EXERCISEThe best IR buster there is, but only if the equine is comfortable and non-laminitic. An individual that has had laminitis needs 6-9 months of correct realigning trims before any serious exercise can begin. Once the equine is moving around comfortably at liberty, hand walking can begin in long straight lines with no tight turns. Do not force a laminitic individual to move, or allow its other companions to do so. It will begin to move once the pain begins to subside. Resting its fragile feet is needed for healing to take place so if the animal wants to lay down, do not encourage it to get up. Place feed and water where it can be reached easily without having to move any more than necessary. Be extremely careful about movement while using NSAIDs (bute, banamine, previcox, etc.) as it masks pain and encourages more movement than these fragile feet are actually able to withstand. Additionally, NSAIDs (and icing) do not work on metabolic laminitis and long term NSAID use interferes with healing. Therefore, we recommend tapering off NSAIDs after the first week or so of use. If after a week's time your equine's comfort level has not increased, then the cause of the laminitis has not been removed and keeping up the NSAIDs isn't the answer - you need to address the underlying cause.

 

There is lots more information in our files and archived messages and also on our website. It is a lot of information, so take some time to go over it and feel free to ask any questions. If you are feeling overwhelmed, don't worry, you will catch on, and we are always here to help you! Once you have your case history uploaded, we can help you help your equine partner even better.

For members outside North America, there are country specific folders in the files and many international lists in the wiki to help you find local resources.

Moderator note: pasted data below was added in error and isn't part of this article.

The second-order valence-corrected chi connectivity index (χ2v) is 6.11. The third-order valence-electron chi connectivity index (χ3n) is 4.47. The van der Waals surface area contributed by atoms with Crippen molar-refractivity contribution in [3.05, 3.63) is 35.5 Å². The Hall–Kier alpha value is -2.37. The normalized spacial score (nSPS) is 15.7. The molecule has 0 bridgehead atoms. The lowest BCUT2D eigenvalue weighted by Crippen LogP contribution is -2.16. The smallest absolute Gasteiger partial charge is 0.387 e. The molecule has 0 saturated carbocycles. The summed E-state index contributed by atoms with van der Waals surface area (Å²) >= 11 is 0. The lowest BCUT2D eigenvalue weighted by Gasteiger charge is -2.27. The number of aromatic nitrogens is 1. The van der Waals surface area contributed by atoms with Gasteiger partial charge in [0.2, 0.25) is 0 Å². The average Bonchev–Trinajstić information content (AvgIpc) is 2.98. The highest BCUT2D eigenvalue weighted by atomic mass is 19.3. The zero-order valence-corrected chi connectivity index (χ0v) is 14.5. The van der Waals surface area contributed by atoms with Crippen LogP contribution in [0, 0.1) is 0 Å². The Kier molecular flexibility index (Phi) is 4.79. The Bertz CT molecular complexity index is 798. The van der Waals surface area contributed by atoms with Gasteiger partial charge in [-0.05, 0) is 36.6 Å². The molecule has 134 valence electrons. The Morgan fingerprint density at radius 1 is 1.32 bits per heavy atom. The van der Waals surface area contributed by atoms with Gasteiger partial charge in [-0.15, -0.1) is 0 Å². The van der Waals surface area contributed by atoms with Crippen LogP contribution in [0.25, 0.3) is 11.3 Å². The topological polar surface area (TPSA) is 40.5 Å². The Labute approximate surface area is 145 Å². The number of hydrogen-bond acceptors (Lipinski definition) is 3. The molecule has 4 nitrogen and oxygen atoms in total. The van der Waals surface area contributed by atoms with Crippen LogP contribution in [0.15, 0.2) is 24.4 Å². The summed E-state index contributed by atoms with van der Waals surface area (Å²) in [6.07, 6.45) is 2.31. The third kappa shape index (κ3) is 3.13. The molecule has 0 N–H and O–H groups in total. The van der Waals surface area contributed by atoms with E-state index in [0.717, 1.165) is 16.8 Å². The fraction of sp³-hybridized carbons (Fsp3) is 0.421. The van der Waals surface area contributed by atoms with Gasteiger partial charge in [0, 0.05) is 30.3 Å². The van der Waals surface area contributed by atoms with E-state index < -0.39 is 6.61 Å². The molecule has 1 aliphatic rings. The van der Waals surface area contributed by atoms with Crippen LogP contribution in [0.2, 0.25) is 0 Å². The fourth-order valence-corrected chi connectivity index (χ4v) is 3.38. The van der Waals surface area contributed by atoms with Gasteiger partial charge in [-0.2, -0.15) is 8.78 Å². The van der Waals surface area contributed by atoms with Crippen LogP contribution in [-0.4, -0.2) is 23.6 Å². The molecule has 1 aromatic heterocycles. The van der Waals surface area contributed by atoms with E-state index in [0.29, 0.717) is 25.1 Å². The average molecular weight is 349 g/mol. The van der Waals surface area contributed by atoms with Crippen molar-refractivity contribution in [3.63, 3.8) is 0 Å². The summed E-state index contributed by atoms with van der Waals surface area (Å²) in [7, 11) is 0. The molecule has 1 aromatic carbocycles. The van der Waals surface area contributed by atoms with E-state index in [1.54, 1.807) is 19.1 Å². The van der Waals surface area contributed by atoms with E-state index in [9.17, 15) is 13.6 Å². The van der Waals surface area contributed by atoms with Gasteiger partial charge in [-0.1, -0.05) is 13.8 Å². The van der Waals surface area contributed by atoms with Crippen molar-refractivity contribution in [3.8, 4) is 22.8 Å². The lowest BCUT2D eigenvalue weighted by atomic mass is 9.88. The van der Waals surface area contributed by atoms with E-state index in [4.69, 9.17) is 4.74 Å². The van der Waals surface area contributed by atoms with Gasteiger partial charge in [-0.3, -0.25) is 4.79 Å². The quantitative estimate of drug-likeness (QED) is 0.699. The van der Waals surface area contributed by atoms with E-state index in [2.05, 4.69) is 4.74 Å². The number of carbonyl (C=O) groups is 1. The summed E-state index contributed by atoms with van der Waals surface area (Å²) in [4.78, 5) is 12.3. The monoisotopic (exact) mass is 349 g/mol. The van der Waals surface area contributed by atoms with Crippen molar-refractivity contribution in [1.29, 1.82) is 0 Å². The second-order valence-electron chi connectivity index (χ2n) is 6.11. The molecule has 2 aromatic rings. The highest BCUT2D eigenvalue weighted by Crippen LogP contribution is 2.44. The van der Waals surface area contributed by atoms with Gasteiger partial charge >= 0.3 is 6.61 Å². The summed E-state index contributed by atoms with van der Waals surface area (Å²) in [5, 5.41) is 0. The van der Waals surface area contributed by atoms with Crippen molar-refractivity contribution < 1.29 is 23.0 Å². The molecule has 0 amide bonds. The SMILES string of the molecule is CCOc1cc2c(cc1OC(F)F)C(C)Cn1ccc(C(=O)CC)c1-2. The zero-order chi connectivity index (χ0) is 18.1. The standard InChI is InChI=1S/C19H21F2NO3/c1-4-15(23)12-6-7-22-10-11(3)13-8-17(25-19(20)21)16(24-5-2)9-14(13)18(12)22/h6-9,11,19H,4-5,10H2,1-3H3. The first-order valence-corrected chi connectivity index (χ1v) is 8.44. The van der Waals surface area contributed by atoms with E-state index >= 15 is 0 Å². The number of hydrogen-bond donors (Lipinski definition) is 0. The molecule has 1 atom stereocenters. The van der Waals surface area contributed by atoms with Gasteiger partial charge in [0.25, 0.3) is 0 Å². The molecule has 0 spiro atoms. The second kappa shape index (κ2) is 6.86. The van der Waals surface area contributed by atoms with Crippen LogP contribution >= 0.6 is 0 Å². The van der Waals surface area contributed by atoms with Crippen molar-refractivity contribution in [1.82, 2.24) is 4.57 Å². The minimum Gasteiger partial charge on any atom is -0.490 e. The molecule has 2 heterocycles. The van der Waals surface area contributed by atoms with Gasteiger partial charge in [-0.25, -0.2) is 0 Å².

If you have any technical difficulties, please let us know so we can help you.

--
Martha in Vermont
ECIR Group Primary Response
July 2012 
 
Logo (dec. 7/20/19), Tobit(EC) and Pumpkin, Handy and Silver (EC/IR)

Martha and Logo


 
 


Catgrmr@...
 

Hi!

I requested the download for smart phone case history and I’ll fill it out as soon as I can :)

Renting storage is not possible at this time. I’m broke literally from selling my house and purchasing my current property so I could bring my horses home so I could better manage Charlotte and her IR. I had them both boarded but it was really hard when we were soaking hay and trying to make sure no one fed her a carrot or cookie or any other no no food.  I talked my husband into buying horse property and then I spent a small fortune getting the barn modified so they could have larger runs, the arena enlarged, leveled, and tons of new footing, round pen improved etc.   Plus I still have the problem that if I buy a larger quantity to test and it’s too high, I’m stuck with hay I can’t feed. I’ve even offered to pay the feed stores to test the hay and then I can purchase until a new batch comes in and then test the new batch but so far no one has taken me up on it.  What I’m really trying to avoid is having to go back to soaking, Charlotte hates it soaked and disposing off the water leaves me with muddy spots and it’s so much nicer/easier to feed dry flakes! 

I was just hoping that someone knew somewhere in so cal that sold tested Timothy hay  I’m sorta obsessed with little details and it sends me that I can’t know exactly all the numbers! I just want to manage her as best as possible  I’ve never dealt with laminitis before last year and I came so close to putting her down several times because it just wasn’t getting better and she was clearly extremely painful that I’ll do anything to avoid being in that situation again

--
Ronda F
Southern California 
11/2019


LJ Friedman